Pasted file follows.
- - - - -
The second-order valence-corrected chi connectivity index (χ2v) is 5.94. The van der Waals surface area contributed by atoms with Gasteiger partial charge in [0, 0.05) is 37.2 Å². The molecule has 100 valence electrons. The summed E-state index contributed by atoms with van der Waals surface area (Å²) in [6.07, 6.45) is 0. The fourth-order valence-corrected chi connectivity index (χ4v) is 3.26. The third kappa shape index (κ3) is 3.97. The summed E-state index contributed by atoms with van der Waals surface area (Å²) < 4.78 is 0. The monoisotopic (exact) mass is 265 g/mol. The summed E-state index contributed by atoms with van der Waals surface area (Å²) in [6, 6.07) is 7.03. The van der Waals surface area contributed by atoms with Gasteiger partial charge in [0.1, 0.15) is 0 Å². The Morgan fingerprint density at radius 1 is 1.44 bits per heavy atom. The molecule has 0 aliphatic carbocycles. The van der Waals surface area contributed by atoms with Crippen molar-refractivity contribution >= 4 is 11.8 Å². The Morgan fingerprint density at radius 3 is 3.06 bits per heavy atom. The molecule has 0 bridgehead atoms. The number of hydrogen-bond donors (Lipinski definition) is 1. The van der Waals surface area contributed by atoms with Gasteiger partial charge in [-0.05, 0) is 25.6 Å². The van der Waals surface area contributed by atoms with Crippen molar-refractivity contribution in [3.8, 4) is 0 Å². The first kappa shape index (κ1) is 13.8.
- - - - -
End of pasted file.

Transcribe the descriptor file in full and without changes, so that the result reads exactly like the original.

The second-order valence-corrected chi connectivity index (χ2v) is 5.94. The van der Waals surface area contributed by atoms with Gasteiger partial charge in [0, 0.05) is 37.2 Å². The molecule has 100 valence electrons. The summed E-state index contributed by atoms with van der Waals surface area (Å²) in [6.07, 6.45) is 0. The fourth-order valence-corrected chi connectivity index (χ4v) is 3.26. The third kappa shape index (κ3) is 3.97. The summed E-state index contributed by atoms with van der Waals surface area (Å²) < 4.78 is 0. The monoisotopic (exact) mass is 265 g/mol. The summed E-state index contributed by atoms with van der Waals surface area (Å²) in [6, 6.07) is 7.03. The van der Waals surface area contributed by atoms with Gasteiger partial charge in [0.1, 0.15) is 0 Å². The Morgan fingerprint density at radius 1 is 1.44 bits per heavy atom. The molecule has 0 aliphatic carbocycles. The van der Waals surface area contributed by atoms with Crippen molar-refractivity contribution >= 4 is 11.8 Å². The Morgan fingerprint density at radius 3 is 3.06 bits per heavy atom. The molecule has 0 bridgehead atoms. The number of hydrogen-bond donors (Lipinski definition) is 1. The van der Waals surface area contributed by atoms with Gasteiger partial charge in [-0.05, 0) is 25.6 Å². The van der Waals surface area contributed by atoms with Crippen molar-refractivity contribution in [3.8, 4) is 0 Å². The first kappa shape index (κ1) is 13.8.